Regardless of how many points he puts up against 8th seed 1st round opponents when the Sharks could pile up the goals, when it’s really counted you couldn’t count on Thornton. And that’s the definition of ‘choker’.

    • James O'Brien - May 22, 2011 at 12:40 PM

      You can selectively isolate a bad set of stats for almost any player who played a lot of playoff games, though.

      Let’s look at the other “selectively choosing two series to make a point instead of looking at the big picture” perspective.

      In two series against the Detroit Red Wings – the best franchise in the NHL/far from an eighth seed – Thornton put up these numbers:

      Six points in seven games in 2011; Eight points in five games in 2010. That’s a whopping 14 points in 12 games against a team that features Nicklas Lidstrom. If that counts as choking, then I’d love a roster full of Thorntons.

      Again, you can manipulate stats all you want, but in the end his playoff numbers are strong. Some people just really want to hold onto the belief that he’s a choker. That’s fine, it just ignores the big picture.

  2. bcjim - May 22, 2011 at 1:01 PM

    “Choker” may or may not be the right term but the fact is the Sharks, like the Caps in the east, have been tearing up the regular season and flopping in the postseason. Unlike the Caps stars, Thornton has been in the league since what 98? 99? You seem to be on a crusade to pump of Jumbo Joe’s image for reasons unknown, but only a finals appearance (at least) is really going to help him. No one denies he is a great player and any team would welcome him but he has a distinct lack of postseason hardware.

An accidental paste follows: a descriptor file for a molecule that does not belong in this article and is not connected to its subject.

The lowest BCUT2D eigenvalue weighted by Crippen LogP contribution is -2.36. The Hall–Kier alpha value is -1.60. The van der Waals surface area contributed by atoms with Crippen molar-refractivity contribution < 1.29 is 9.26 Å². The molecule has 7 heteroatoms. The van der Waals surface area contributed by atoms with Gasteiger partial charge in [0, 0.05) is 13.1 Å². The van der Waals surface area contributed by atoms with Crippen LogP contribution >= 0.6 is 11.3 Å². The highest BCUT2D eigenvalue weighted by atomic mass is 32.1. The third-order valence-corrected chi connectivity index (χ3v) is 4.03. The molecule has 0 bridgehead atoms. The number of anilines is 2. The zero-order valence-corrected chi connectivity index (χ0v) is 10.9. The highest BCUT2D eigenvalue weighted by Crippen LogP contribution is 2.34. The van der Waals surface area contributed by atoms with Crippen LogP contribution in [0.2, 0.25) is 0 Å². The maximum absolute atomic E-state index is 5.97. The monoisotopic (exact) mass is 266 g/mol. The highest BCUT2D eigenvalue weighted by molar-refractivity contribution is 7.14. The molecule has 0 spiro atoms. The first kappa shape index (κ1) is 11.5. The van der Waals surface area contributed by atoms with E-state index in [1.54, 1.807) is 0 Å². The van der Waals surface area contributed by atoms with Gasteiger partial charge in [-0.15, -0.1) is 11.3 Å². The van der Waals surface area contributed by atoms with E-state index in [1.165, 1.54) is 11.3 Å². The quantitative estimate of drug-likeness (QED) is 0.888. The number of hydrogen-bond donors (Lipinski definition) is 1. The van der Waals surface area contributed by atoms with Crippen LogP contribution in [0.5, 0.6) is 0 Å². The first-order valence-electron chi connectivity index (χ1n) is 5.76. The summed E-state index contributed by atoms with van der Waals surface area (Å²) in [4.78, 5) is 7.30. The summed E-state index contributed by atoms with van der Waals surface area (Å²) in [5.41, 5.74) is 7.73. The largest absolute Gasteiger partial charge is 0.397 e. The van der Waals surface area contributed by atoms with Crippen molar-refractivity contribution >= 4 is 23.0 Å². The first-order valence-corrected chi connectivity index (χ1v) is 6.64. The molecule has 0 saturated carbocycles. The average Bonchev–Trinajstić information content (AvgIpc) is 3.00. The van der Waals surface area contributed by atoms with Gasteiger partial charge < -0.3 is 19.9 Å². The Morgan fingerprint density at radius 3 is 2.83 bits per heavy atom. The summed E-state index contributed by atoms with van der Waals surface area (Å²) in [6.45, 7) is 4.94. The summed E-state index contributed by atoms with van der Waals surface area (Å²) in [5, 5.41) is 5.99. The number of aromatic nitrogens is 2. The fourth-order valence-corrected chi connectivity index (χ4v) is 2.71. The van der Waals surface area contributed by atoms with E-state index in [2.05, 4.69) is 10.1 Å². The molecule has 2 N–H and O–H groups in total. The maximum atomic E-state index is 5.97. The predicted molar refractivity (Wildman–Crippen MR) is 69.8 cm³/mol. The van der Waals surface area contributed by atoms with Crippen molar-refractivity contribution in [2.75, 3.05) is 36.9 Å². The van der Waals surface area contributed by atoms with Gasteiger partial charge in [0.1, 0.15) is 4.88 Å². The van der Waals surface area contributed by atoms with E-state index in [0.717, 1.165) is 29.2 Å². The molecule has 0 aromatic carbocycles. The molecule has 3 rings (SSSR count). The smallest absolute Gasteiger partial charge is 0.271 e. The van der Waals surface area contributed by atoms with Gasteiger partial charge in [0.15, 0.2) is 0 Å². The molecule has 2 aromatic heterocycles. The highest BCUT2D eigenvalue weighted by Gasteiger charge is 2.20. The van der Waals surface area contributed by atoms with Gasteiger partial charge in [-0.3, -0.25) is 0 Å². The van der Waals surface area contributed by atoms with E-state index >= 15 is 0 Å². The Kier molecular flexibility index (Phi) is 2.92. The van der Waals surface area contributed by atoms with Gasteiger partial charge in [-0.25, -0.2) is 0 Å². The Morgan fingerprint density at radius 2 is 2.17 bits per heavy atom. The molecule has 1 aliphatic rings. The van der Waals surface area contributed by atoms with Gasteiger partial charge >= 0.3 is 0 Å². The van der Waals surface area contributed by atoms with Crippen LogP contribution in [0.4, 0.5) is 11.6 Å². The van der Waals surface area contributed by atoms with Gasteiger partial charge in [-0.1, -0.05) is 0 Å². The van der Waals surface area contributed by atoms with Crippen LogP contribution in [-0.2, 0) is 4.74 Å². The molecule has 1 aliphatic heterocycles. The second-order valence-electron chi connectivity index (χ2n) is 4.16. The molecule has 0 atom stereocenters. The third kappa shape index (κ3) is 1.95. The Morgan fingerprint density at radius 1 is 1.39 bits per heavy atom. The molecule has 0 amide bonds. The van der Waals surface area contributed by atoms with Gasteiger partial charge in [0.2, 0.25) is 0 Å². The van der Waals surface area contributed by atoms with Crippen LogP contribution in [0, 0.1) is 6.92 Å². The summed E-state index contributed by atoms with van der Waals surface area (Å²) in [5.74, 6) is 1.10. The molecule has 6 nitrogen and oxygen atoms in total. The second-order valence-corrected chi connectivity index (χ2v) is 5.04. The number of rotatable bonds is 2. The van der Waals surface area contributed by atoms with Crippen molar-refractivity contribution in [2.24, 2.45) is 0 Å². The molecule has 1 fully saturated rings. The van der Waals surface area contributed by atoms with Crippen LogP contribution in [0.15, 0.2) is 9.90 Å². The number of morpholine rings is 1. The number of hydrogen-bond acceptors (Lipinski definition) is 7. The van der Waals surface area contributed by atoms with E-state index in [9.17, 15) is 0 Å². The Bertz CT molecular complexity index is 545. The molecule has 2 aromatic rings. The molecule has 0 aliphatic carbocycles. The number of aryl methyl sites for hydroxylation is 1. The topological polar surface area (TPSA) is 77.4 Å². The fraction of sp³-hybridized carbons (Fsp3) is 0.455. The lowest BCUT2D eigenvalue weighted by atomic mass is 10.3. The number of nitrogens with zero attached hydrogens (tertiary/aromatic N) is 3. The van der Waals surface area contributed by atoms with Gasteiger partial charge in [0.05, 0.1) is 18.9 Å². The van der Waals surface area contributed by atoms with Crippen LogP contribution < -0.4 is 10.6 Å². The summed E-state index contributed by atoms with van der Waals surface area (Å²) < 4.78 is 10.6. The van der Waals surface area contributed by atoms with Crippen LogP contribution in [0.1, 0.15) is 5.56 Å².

3. tommytd - May 22, 2011 at 6:07 PM

    Looks like they’re about to choke again but at least they’re still playing! The Blackhawks are on the golf circuit! LOL

Sign up for Fantasy hockey

Top 10 NHL Player Searches
  1. J. Quick (1383)
  2. S. Bennett (1328)
  3. K. Timonen (1180)
  4. P. Rinne (1176)
  5. N. Niederreiter (1166)